London's Pulse: Medical Officer of Health reports 1848-1972

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St Olave 1896

Annual report of the vital statistics and sanitary condition of the District for the year 1896

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34
must without hesitation be made, does not necessarily afford
an argument of any cogency against the practice, if its
consequences be on the whole beneficial and important; the
risk may be so small that it is reasonable to disregard it.
Everything depends, then, upon the extent and character of
the risk.
The Commission thus sums up this portion of their inquiry
(paragraph 434).
A careful examination of the facts which have been
brought under our notice has enabled us to arrive at the
conclusion that, although some of the dangers said to attend
vaccination are undoubtedly real and not inconsiderable in
gross amount, yet when considered in relation to the extent
of vaccination work done they are insignificant. There is
reason further to believe that they are diminishing under the
better precautions of the present day, and with the addition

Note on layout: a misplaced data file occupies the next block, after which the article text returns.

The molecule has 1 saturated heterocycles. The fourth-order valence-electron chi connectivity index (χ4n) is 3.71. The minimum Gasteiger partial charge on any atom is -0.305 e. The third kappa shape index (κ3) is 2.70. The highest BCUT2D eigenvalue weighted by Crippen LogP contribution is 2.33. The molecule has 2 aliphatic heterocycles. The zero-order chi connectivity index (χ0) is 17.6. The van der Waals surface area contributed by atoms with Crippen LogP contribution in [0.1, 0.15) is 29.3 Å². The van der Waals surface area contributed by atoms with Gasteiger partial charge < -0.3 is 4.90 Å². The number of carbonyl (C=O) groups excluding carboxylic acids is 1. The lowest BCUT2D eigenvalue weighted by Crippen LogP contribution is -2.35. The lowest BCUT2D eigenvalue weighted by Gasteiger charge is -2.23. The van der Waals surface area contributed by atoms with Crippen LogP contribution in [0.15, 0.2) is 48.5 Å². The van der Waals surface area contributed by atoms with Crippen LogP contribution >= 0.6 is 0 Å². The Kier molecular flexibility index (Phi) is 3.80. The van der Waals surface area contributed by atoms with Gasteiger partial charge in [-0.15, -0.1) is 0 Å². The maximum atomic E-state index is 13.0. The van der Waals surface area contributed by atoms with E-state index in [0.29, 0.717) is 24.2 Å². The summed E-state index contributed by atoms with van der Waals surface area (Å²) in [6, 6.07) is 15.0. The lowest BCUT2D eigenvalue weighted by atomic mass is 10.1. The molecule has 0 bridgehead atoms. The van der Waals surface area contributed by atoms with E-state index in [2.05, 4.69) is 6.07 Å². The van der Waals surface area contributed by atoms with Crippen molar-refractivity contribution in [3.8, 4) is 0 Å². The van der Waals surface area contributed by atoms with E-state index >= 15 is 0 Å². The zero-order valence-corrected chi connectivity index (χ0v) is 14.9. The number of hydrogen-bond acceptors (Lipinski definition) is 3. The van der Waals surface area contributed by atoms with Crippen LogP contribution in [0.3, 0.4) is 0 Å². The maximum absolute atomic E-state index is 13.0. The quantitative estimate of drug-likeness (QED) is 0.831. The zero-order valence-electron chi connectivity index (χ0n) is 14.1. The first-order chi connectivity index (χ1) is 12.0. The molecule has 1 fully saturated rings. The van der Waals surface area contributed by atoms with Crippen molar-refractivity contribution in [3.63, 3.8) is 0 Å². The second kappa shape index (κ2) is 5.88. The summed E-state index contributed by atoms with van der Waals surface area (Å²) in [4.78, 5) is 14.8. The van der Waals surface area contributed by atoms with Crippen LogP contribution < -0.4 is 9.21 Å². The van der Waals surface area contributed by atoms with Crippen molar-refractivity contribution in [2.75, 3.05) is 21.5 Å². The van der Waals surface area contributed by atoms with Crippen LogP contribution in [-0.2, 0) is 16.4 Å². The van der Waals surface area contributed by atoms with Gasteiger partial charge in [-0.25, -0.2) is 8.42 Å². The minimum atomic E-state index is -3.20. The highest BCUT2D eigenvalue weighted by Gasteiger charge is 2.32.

of the further precautions which experience suggests will do
so still more in the future.
C.—As to whether any, and if so what means should be
adopted for preventing or lessening the ill effects, if any, resulting
from vaccination; and whether, and if so by what means vaccination
with animal vaccine should be further facilitated as a
part of public vaccination.
With regard to this question the Commission report—
(437)
We put the use of calf-lymph in the forefront because,
as we have said, this would afford an absolute security against
the communication of syphilis. Though we believe the
risk of such communication to be extremely small where
humanized lymph is employed, we cannot but recognize the
fact that however slight the risk the idea of encountering
even such a risk is naturally regarded by a parent with
abhorrence.


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